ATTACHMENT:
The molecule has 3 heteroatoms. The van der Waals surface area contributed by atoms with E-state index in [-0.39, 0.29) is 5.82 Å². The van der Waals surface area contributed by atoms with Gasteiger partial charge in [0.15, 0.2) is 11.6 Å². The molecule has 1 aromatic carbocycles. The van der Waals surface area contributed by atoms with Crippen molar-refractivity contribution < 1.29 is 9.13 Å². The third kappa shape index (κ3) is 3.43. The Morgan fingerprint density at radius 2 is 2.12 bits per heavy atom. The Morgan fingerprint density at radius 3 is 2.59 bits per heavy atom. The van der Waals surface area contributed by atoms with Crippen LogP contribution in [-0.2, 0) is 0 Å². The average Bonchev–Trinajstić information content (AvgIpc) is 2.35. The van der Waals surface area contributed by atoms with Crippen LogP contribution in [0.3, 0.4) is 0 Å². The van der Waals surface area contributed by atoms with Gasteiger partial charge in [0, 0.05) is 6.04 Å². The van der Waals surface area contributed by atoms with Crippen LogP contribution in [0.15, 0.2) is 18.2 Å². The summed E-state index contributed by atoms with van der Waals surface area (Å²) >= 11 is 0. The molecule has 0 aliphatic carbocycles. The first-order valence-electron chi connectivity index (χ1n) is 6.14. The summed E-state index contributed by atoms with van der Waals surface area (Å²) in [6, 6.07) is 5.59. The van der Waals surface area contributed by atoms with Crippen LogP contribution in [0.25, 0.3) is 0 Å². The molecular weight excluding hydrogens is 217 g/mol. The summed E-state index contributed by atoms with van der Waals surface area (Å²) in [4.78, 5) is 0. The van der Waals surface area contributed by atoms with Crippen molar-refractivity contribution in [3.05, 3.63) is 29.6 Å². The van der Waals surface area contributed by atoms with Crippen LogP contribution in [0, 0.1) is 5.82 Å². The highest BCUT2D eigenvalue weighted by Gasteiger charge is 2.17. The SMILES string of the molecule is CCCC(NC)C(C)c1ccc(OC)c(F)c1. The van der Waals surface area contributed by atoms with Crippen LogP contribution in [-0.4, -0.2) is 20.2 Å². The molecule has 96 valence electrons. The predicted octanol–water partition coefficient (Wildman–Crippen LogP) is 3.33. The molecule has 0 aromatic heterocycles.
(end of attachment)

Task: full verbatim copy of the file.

The molecule has 3 heteroatoms. The van der Waals surface area contributed by atoms with E-state index in [-0.39, 0.29) is 5.82 Å². The van der Waals surface area contributed by atoms with Gasteiger partial charge in [0.15, 0.2) is 11.6 Å². The molecule has 1 aromatic carbocycles. The van der Waals surface area contributed by atoms with Crippen molar-refractivity contribution < 1.29 is 9.13 Å². The third kappa shape index (κ3) is 3.43. The Morgan fingerprint density at radius 2 is 2.12 bits per heavy atom. The Morgan fingerprint density at radius 3 is 2.59 bits per heavy atom. The van der Waals surface area contributed by atoms with Crippen LogP contribution in [-0.2, 0) is 0 Å². The average Bonchev–Trinajstić information content (AvgIpc) is 2.35. The van der Waals surface area contributed by atoms with Crippen LogP contribution in [0.3, 0.4) is 0 Å². The van der Waals surface area contributed by atoms with Gasteiger partial charge in [0, 0.05) is 6.04 Å². The van der Waals surface area contributed by atoms with Crippen LogP contribution in [0.15, 0.2) is 18.2 Å². The summed E-state index contributed by atoms with van der Waals surface area (Å²) >= 11 is 0. The molecule has 0 aliphatic carbocycles. The first-order valence-electron chi connectivity index (χ1n) is 6.14. The summed E-state index contributed by atoms with van der Waals surface area (Å²) in [6, 6.07) is 5.59. The van der Waals surface area contributed by atoms with Crippen LogP contribution in [0.25, 0.3) is 0 Å². The molecular weight excluding hydrogens is 217 g/mol. The summed E-state index contributed by atoms with van der Waals surface area (Å²) in [4.78, 5) is 0. The van der Waals surface area contributed by atoms with Crippen molar-refractivity contribution in [3.05, 3.63) is 29.6 Å². The van der Waals surface area contributed by atoms with Crippen LogP contribution in [0, 0.1) is 5.82 Å². The highest BCUT2D eigenvalue weighted by Gasteiger charge is 2.17. The SMILES string of the molecule is CCCC(NC)C(C)c1ccc(OC)c(F)c1. The van der Waals surface area contributed by atoms with Crippen LogP contribution in [-0.4, -0.2) is 20.2 Å². The molecule has 96 valence electrons. The predicted octanol–water partition coefficient (Wildman–Crippen LogP) is 3.33. The molecule has 0 aromatic heterocycles.